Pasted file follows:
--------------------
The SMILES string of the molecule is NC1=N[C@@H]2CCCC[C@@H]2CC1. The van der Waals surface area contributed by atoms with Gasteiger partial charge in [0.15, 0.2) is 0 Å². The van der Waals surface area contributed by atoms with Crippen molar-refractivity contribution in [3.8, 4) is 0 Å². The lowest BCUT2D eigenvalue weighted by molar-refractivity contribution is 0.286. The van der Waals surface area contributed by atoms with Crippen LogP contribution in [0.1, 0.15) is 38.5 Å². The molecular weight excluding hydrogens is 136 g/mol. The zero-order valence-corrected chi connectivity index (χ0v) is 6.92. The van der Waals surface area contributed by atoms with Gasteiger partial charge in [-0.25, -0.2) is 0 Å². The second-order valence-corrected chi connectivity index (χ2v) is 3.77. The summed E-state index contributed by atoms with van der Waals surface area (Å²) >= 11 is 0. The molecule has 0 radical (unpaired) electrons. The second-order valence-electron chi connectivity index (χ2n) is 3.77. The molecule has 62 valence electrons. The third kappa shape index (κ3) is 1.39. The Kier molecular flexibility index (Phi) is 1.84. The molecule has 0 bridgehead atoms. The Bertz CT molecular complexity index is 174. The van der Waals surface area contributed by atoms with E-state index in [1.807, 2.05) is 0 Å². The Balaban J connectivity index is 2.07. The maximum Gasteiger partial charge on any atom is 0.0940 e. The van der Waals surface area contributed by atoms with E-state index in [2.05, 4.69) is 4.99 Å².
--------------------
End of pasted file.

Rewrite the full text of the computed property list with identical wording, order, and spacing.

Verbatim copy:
The SMILES string of the molecule is NC1=N[C@@H]2CCCC[C@@H]2CC1. The van der Waals surface area contributed by atoms with Gasteiger partial charge in [0.15, 0.2) is 0 Å². The van der Waals surface area contributed by atoms with Crippen molar-refractivity contribution in [3.8, 4) is 0 Å². The lowest BCUT2D eigenvalue weighted by molar-refractivity contribution is 0.286. The van der Waals surface area contributed by atoms with Crippen LogP contribution in [0.1, 0.15) is 38.5 Å². The molecular weight excluding hydrogens is 136 g/mol. The zero-order valence-corrected chi connectivity index (χ0v) is 6.92. The van der Waals surface area contributed by atoms with Gasteiger partial charge in [-0.25, -0.2) is 0 Å². The second-order valence-corrected chi connectivity index (χ2v) is 3.77. The summed E-state index contributed by atoms with van der Waals surface area (Å²) >= 11 is 0. The molecule has 0 radical (unpaired) electrons. The second-order valence-electron chi connectivity index (χ2n) is 3.77. The molecule has 62 valence electrons. The third kappa shape index (κ3) is 1.39. The Kier molecular flexibility index (Phi) is 1.84. The molecule has 0 bridgehead atoms. The Bertz CT molecular complexity index is 174. The van der Waals surface area contributed by atoms with E-state index in [1.807, 2.05) is 0 Å². The Balaban J connectivity index is 2.07. The maximum Gasteiger partial charge on any atom is 0.0940 e. The van der Waals surface area contributed by atoms with E-state index in [2.05, 4.69) is 4.99 Å².